Geologically speaking, precious opal is a rare find. With so few localities producing gem-quality opal, scientists have had some trouble understanding exactly how this material develops.
Learn how opals form, why they show play of color, and some mysteries about their formation that scientists are still investigating.
Chemically speaking, opal is a form of hydrated silica, with the chemical formula SiO₂ · nH₂O. Unlike most gemstones, opal isn’t crystalline. That means the silica doesn’t form in a nice, neat crystal structure. Instead, it forms as microscopic, amorphous spheres. Think of opal micro-structure as more like balls of yarn than interlocking toy bricks.
In gem-quality opal, the play of color arises from silica spheres with a uniform size and closely packed structure. Common opal or “potch,” in contrast, has silica spheres with a wide range of sizes jumbled together.
Like any gemstone, opals need specific ingredients and geological conditions to form. In this case, there needs to be dissolved silica that comes out of solution and forms opal. First, water filters into the ground and dissolves quartz sand, becoming a silicic acid solution.
There are several theories about what happens next.
The most widely accepted theory involves seasonal changes to the groundwater table. According to this theory, groundwater near the surface evaporates seasonally, allowing a thin layer of opal to form in pores and seams in the rock. Over time, opal grows in these spaces in near-surface rocks, forming the seams and nodules (nobbies) that miners dig today.
The time opal formation takes is one big mystery. In Australia’s opal fields, scientists estimate opals began forming about 30 million years ago and calculate a growth rate of 5-6 million years for 1 cm of opal.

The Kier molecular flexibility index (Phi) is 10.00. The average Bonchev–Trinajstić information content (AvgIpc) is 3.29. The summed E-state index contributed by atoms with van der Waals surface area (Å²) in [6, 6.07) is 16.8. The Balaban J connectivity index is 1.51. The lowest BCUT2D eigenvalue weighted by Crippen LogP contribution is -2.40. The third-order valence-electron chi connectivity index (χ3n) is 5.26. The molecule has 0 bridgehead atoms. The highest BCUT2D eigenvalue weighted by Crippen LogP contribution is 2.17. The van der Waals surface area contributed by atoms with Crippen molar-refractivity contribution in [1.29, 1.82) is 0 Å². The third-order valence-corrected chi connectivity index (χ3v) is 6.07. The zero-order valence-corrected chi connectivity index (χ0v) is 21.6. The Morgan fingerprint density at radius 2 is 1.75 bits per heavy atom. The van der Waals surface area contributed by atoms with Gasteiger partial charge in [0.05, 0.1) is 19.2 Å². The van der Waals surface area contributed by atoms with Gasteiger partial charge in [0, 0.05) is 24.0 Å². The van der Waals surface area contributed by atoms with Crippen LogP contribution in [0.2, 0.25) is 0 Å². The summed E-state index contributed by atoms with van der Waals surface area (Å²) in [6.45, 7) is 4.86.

However, a study of biogenic matter from cracks within a sample of Lightning Ridge black opal yielded a radiocarbon age of 1,000 to 7,000 years, much younger than other estimates. Ultimately, the time it takes to form opals is still not well-understood.
Opal types are primarily based on the gem’s body color. This is the color that shows under a precious opal’s play of color, the flashing or moving colors across its surface. However, sometimes the form, matrix, or inclusions define the type. (Opals that show play of color are called “precious opals,” while those that don’t are called “common opals”).
The following types are the most frequently used for jewelry:
– White (light) Opal
– Gray (dark) Opal
– Black Opal
– Boulder Opal (Opal in matrix)
– Crystal Opal
– Fire Opal
Opals occur in a wide variety of body colors, and many of these have their own names. Although most often named after popular gemstones they resemble, some varieties are just named for their colors. While opals with attractive body colors can show play of color, these opal types are also popular without it. Although they’re less valuable, opals with blue, pink, or green body colors still make lovely jewelry stones.
From the International Gem Society